Dave Thune and Ranked Choice wins


Dave Thune wins easily in the ranked choice voting, which I expected. In the first allocation round, the votes that had no mathematical chance were eliminated and those votes were allocated to second choices. Dave Hosko did move from third place to second place. However, it was an easy win for Dave Thune in the last round.

The only way that the front runner loses is if there is a strong “Anybody but …” feeling among voters. For example, Mitt Romney would probably lose among just Republican party voters if there was a ranked choice vote right now. In our Democratic St Paul city, if one Republican and 4 Democrats ran, we could see the Republican having the highest lead (30%), yet all second choices would likely roll up to a Democratic winner because Democrats would rank all other Democrats before the Republican. All the Democrats would be expressing a “Anybody but …” feeling about the Republican.

Celebration at Mancini’s tomorrow at 5:30!

It is obvious that more people vote when there is more of a race. In the more competitive races, voters did rank more choices. Essentially we got people who normally only vote in general election to also vote in the primary runoff election! So we really increased the participation in our election.

Ranked choice allows St Paul to skip the primary saving cost and saving hassle. Rather than spend money on voting machines, the secondary rounds are done manually. This causes same drama with a few days delay but noting compared to our recent recounts.

The general consensus was that this election did not have problems or issues even with the new ranked voting process. The cost savings of skipping the primary ballot will happen this year. Instead of five judges at each of the 105 polling locations plus all the cost of support, we had a 6 judge reallocation team for about 5 hours.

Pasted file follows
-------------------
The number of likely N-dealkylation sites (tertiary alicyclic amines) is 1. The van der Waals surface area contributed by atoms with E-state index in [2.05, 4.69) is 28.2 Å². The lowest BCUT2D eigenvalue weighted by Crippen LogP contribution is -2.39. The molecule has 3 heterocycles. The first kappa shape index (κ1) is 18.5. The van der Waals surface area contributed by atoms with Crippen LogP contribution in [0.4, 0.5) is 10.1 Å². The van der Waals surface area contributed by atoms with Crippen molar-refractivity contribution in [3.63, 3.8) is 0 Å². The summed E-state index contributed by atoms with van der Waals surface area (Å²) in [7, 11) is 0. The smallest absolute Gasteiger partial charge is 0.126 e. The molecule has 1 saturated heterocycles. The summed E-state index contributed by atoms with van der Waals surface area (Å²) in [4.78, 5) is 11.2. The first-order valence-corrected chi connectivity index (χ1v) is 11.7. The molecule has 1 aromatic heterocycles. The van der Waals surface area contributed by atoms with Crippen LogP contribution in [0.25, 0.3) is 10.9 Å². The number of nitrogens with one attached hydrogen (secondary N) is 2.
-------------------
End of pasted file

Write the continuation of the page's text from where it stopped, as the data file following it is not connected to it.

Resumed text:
A Ramsey county judge says that he prefers that manual reallocation as compared to the electronic reallocation because everyone can see and have confidence in the process.

A voter can vote just one choice. I recommend that a voter rank all choices if the voter has any preference among the remaining candidates.

The process of reallocating choices of lower vote candidates

  1. Pile up ballots candidates in piles by first choices
  2. Take the lowest number candidate and allocate votes into piles according to next choice of a candidate still in the running
  3. Ballots that have no valid choices left are removed. (This is the equivalent of voters who stayed home and did not vote in the general election because their candidate lost in the primary election.)
  4. Count the current piles of votes

Repeat steps 2 through 4 until there is a winner. It is really easy to see who is winning by watching the piles grow higher.

Now Elections Manager has modified the process to expand the elimination the lowest vote candidates to all candidates who have no mathematical chance of continuing in the next round.

Winning happens when a candidate gets a majority of votes remaining. That automatically happens when there are only two piles (candidates) left unless there is an absolute tie. Because of voters who drop out in ranking choices, the final winner may have just a plurality (less than 50%) of original votes cast but must have a majority of the voters who ranked a preference between the two remaining candidates.